Rare wildflower, toad making a comeback locally

Two Central Coast species on the federal endangered list may be reclassified as threatened under a proposal before the U.S. Fish and Wildlife Service

dsneed@thetribunenews.comJune 26, 2012 

Federal wildlife officials are considering reclassifying two rare species found in San Luis Obispo County from endangered to threatened.

The U.S. Fish and Wildlife Service has found that enough evidence exists to reclassify the Indian Knob mountain balm and the arroyo toad. The public has until Aug. 3 to comment on the proposal.

The mountain balm is found only in San Luis Obispo County, and the arroyo toad is found in portions of the Salinas River and in other coastal streams south through Southern California. The recommendations highlight the success of several local conservation efforts that have diminished the threats to some species.

In the case of the Indian Knob mountain balm, a conservation easement acquired 15 years ago by the city of San Luis Obispo on the Guidetti Ranch south of the city protected the main population of the species, which is estimated to consist of only about 500 individual plants.

The easement prevents the ranch from being developed, which is considered the plant’s main threat. Other smaller populations of the plant are in Los Osos and are on land owned by either the state Parks Department or the state Department of Fish and Game.

Ironically, the species may be suffering from too much protection. Biologists say the mountain balm needs some level of disturbance in its habitat, either through wildfire or human disturbance, in order to regenerate.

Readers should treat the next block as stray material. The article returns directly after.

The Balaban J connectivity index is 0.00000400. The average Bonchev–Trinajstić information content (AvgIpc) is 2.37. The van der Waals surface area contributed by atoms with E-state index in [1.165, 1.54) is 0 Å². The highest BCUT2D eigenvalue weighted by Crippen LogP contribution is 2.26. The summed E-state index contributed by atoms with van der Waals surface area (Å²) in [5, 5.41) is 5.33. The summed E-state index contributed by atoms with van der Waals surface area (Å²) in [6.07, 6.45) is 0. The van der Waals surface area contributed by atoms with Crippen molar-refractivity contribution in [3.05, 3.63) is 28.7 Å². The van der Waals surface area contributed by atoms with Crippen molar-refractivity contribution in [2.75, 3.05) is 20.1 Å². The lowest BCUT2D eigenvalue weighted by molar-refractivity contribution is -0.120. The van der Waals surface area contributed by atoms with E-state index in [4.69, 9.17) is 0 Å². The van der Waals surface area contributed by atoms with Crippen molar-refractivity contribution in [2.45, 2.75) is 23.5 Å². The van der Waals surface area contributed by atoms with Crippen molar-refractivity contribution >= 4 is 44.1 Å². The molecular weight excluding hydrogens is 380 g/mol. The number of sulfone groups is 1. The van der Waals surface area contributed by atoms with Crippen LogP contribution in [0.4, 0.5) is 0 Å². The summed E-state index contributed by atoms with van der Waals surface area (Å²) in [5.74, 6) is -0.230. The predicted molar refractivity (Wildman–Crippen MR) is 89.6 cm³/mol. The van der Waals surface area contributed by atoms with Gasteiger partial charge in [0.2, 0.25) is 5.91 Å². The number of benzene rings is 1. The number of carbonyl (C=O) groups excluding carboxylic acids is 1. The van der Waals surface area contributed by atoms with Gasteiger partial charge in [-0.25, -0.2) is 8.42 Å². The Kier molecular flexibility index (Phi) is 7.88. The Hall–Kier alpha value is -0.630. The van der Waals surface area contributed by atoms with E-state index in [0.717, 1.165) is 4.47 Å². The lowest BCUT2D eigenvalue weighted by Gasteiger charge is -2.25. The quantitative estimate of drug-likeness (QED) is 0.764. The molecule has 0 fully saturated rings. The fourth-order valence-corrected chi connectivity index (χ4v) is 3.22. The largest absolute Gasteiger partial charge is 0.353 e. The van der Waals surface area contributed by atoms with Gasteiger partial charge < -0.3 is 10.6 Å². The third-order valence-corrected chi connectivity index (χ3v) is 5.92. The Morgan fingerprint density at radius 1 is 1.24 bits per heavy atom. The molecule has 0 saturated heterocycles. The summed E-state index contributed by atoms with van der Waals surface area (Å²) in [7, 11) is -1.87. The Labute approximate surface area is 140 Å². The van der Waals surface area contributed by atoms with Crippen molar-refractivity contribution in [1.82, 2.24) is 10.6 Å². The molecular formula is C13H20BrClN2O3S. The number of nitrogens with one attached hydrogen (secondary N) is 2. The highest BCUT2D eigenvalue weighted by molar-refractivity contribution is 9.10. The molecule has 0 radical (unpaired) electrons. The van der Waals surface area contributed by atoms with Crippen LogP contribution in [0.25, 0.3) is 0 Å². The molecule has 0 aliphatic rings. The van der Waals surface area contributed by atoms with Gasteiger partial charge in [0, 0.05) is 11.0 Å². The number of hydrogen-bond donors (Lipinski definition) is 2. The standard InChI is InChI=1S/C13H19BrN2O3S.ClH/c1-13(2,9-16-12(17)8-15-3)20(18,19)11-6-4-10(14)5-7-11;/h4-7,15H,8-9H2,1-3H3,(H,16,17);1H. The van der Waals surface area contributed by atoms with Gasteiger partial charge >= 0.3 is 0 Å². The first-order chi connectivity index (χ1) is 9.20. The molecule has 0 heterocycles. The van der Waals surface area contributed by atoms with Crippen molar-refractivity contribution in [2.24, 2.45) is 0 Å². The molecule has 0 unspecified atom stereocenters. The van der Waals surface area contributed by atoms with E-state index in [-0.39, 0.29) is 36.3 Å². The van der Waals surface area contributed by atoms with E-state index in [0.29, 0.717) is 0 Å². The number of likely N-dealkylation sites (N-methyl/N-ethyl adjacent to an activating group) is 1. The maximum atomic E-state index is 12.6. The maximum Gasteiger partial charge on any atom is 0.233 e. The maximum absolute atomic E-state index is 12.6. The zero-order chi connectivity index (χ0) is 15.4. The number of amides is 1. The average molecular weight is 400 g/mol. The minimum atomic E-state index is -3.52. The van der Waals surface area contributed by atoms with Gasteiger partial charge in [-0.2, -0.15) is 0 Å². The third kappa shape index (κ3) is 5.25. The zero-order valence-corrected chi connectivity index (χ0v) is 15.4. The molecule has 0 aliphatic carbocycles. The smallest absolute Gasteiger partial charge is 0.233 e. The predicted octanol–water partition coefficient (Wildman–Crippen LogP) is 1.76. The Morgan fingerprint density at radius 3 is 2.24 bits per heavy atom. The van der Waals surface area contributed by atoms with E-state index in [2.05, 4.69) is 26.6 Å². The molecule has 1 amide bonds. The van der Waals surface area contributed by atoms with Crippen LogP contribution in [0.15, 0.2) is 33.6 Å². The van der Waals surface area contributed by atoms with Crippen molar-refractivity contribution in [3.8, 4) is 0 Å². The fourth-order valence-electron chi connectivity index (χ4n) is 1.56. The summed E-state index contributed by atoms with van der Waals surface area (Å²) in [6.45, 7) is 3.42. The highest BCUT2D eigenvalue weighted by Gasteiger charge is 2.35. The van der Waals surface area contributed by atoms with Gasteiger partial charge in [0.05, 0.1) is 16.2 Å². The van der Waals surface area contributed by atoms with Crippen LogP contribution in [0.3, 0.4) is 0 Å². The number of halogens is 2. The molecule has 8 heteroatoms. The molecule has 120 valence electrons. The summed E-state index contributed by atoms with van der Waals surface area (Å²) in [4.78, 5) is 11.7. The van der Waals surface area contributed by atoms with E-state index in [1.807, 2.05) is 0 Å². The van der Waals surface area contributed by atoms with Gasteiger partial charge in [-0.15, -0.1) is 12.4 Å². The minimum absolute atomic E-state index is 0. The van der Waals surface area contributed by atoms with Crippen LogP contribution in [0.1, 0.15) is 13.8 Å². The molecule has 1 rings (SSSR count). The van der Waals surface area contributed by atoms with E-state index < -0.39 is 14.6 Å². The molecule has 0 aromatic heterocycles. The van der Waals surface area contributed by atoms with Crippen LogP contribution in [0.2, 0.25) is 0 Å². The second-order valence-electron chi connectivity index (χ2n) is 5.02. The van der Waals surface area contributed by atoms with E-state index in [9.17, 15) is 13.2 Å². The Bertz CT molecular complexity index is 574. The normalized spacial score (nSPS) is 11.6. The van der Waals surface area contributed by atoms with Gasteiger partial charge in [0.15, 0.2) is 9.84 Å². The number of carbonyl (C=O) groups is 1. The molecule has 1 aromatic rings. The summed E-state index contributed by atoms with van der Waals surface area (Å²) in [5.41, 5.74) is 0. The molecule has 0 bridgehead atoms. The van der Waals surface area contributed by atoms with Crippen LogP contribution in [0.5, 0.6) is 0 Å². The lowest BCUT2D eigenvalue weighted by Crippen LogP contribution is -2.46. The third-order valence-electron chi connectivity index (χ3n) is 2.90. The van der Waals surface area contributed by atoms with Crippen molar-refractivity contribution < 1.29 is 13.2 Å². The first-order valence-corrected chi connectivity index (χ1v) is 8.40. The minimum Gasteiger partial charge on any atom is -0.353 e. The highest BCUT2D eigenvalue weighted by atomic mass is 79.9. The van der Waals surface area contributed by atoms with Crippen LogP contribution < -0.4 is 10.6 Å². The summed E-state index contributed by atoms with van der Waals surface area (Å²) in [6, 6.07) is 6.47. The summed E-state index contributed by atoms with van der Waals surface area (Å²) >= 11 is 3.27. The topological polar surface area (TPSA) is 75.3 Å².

“Although anecdotal observations indicate that lack of regeneration may present a significant impediment to the recovery of (the mountain balm), the removal of the threat of development has removed the danger of extinction throughout all or a significant portion of its range,” an agency status report on the species concluded.

In the case of the arroyo toad, the agency notes that the species has disappeared from about 75 percent of its historical range and it survives in 23 small, isolated populations.

However, new populations of the toad have been found since it was first listed in 1994. The species has also benefited from the removal of invasive species that destroy its habitat and the modification of dams to maintain more natural stream flows.

“Therefore, based on the improvements in the status of the arroyo toad and conservation management to control threats that have occurred since it was listed, we recommend the species be downlisted to threatened,” a status report on the species stated.

The recommendation to reclassify the species is the result of a petition by the Pacific Legal Foundation — a Sacramento law group that works to protect private property rights — and the agency’s policy of reviewing the status of listed species every five years.

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